Magazine article American Forests

Best "Sleeper" Yard Trees for Your Area

Magazine article American Forests

Best "Sleeper" Yard Trees for Your Area

Article excerpt

Are you thinking about planting a tree in your yard or garden anytime soon? Before you rush out to your local nursery and buy the same kind of tree your neighbor planted, think twice. There are good reasons to consider a few lesser known species that will stand out from the crowd.

An unusual tree or two can make your yard more interesting aesthetically, increase its ecological health, and boost the number and species of wildlife that come around. By planting different kinds of trees, you will make your yard less susceptible to devastation by insects and lessen the odds of losing a number of trees all at once to drought, high winds, or other natural occurrences.

Carefully choosing the right tree for the right place rather than automatically selecting from the more common species will be worth the extra effort. Your tree, with a little care in planting and maintenance, will thrive in its location and distinguish your yard from your neighbor's. There is no "right" answer to the question," What tree is the best to plant?" But some species are better for shading, some for accenting areas around gardens, some for limited space requirements, and some for dry sites. The first step is to figure out exactly what you want from the tree--the purpose you want it to serve and the qualities you're looking for. After that, you can check the characteristics of individual species to see if that kind of tree will meet your expectations, grow well in your area, and fit conditions on your lot.

The best choice may not be a native tree. Dr. Frank Santamour of the National Arboretum in Washington, DC, notes that few if any native trees have evolved in the compacted construction debris that serves as soil in many communities. It may be best to go with an exotic species that performs well on difficult sites.

Once you've done your homework, you'll probably end up with a fairly extensive list containing some popular, perhaps more run-of-the-mill trees plus some that are less well known. Before abandoning the ones you don't know how to pronounce, check them out with your local nurseyman, forester, Extension agent, or arboretum. Those "oddball" species might be exactly what you're looking for.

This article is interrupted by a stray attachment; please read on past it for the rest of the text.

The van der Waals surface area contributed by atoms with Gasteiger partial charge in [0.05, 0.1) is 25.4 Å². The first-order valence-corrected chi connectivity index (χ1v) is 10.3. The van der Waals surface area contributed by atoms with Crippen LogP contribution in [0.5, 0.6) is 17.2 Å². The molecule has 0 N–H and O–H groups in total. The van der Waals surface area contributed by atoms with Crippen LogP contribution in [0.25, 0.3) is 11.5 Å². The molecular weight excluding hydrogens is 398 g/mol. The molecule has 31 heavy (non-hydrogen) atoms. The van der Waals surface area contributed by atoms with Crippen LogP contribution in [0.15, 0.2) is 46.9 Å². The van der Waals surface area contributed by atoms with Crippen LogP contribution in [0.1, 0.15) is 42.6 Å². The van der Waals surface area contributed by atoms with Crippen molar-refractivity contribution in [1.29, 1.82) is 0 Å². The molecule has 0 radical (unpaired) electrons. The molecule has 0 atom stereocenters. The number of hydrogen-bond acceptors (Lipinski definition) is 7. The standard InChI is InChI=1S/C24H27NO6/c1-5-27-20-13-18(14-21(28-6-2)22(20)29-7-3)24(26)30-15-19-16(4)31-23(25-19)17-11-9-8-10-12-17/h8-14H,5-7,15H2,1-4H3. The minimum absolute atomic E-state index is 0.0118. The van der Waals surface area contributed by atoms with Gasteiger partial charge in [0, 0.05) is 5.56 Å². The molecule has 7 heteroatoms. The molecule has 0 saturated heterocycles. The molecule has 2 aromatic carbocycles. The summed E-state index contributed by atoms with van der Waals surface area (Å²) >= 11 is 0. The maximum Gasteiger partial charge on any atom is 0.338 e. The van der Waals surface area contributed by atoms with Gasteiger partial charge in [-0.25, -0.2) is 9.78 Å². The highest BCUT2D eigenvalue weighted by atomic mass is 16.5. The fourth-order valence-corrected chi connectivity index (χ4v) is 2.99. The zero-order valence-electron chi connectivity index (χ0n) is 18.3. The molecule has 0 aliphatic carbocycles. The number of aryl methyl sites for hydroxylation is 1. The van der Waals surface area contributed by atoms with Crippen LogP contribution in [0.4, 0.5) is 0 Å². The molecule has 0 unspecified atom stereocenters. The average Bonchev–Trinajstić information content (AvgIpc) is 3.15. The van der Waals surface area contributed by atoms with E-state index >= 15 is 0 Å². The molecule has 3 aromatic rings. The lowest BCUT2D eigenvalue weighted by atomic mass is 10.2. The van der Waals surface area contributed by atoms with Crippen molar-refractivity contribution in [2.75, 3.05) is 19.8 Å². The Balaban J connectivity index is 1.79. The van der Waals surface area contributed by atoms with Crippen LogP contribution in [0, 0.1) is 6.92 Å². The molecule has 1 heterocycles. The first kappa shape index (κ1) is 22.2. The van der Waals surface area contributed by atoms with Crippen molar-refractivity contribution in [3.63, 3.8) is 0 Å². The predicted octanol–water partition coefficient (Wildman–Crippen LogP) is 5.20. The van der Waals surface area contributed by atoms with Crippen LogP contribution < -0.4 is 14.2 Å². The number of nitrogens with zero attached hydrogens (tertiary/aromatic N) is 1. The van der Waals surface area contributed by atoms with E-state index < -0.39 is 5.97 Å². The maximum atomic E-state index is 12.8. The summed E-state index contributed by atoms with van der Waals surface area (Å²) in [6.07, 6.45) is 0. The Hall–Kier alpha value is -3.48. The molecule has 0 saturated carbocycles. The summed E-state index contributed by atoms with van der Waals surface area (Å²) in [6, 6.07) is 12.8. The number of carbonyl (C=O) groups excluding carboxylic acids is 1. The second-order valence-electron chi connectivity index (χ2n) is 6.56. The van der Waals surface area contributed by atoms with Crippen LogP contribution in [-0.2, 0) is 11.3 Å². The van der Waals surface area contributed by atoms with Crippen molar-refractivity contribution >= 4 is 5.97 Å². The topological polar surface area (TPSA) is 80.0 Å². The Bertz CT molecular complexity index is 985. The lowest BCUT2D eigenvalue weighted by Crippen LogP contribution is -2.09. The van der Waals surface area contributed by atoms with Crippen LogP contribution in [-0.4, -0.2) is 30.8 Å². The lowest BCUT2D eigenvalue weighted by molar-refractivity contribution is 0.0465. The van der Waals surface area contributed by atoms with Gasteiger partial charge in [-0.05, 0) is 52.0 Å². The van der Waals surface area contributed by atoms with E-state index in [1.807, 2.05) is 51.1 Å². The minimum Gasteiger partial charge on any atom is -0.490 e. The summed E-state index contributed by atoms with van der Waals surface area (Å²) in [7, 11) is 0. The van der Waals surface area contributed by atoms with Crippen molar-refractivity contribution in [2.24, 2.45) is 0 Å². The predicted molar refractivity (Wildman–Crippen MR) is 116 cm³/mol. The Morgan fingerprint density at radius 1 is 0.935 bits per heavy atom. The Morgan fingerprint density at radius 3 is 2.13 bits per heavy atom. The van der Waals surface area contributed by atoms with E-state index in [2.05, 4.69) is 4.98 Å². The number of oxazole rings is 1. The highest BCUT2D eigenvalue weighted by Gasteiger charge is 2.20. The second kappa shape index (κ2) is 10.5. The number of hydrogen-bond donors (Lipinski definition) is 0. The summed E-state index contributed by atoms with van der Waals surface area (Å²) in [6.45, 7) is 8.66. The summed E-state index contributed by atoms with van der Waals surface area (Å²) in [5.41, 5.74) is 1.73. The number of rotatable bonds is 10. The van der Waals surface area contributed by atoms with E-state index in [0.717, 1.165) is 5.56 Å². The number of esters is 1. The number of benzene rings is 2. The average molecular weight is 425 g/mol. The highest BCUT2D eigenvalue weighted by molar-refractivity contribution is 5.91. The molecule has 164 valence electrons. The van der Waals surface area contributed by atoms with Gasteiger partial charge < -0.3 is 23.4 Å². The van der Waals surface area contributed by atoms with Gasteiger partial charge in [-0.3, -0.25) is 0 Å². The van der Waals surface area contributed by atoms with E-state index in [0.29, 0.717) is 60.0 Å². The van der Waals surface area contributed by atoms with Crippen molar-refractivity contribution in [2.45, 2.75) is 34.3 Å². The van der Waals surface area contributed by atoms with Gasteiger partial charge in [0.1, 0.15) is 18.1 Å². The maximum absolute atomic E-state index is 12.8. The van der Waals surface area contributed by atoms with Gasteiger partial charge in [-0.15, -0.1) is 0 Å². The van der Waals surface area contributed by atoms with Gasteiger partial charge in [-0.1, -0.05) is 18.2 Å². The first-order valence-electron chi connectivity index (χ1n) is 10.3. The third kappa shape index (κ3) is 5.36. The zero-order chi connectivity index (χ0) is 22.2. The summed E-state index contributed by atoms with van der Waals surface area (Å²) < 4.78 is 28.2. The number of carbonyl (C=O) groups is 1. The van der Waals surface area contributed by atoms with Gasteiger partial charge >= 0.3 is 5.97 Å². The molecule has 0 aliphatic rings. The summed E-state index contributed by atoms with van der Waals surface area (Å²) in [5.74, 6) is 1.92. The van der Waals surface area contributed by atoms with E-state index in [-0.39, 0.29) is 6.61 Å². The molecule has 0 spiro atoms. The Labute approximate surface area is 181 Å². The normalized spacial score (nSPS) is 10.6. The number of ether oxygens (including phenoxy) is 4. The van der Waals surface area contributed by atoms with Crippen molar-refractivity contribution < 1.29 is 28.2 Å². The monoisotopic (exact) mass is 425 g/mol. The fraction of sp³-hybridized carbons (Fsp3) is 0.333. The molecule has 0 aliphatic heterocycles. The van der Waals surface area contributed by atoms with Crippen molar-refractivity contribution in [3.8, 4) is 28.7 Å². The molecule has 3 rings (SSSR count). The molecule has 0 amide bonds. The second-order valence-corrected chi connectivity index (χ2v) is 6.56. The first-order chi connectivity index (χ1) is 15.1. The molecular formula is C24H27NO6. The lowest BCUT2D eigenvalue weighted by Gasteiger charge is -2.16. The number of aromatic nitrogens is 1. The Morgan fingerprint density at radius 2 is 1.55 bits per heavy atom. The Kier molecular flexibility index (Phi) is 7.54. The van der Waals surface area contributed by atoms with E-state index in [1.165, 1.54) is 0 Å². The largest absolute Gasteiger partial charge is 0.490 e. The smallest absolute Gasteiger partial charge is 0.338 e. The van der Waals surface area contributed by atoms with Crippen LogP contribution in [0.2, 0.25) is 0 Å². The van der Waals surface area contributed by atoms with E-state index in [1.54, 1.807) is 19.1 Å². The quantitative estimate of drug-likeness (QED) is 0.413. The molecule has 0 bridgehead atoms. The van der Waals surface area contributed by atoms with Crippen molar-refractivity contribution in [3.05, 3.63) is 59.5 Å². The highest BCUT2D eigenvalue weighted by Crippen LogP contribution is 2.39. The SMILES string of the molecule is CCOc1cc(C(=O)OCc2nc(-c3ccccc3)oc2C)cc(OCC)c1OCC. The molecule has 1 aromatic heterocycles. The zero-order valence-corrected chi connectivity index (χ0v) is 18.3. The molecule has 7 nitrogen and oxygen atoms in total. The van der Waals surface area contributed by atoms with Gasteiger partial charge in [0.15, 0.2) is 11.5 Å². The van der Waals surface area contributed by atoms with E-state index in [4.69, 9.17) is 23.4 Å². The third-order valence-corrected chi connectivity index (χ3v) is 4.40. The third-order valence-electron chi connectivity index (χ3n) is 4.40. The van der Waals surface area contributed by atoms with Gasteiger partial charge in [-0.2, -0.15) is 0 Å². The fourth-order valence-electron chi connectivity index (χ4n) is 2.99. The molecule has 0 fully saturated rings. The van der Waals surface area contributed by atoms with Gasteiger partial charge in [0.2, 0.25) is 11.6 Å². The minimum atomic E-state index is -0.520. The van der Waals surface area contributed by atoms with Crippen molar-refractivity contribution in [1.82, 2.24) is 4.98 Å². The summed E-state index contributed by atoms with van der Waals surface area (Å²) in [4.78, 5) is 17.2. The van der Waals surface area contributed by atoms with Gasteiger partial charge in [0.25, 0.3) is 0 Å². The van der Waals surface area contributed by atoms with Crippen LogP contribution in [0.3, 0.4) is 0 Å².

One frequent complaint voiced by tree shoppers is that local nurseries do not offer many of the unusual species. Unfortunately, but understandably, many people simply resign themselves to choosing what the nursery does have in stock and give up the hope of planting the tree they originally wanted. No easy solution exists to this problem; nurseries, like other businesses, stock the products that sell the best.

If you are interested in a tree your local firm doesn't carry, ask if the nursery can order it for you. You can also search mail-order catalogs, which often have larger selections than local nurseries do. When buying through the mail, you may have to settle for a smaller tree than you might prefer, but methods do exist for accelerating growth. With techniques such as using tree shelters to speed up nature, you can get the size of tree you want more quickly than you might think.

We interviewed a number of experts in different areas of the country to find out which trees they would like to see planted more often in their region. These professionals agree that of the many species that thrive in the different climatic zones of the United States, a number are underplanted. For the most part, these less-popular varieties grow as well as--or better than--the more commonly planted trees and frequently offer the diversity our urban and suburban forests need. What's more, many of these species have unusual characteristics that help them adapt to unique site conditions.

The experts we contacted gave some tree recommendations that may or may not be the ones you choose to plant in your yard. But the advice will provide insight into the numerous possibilities and choices you have when selecting a tree. …

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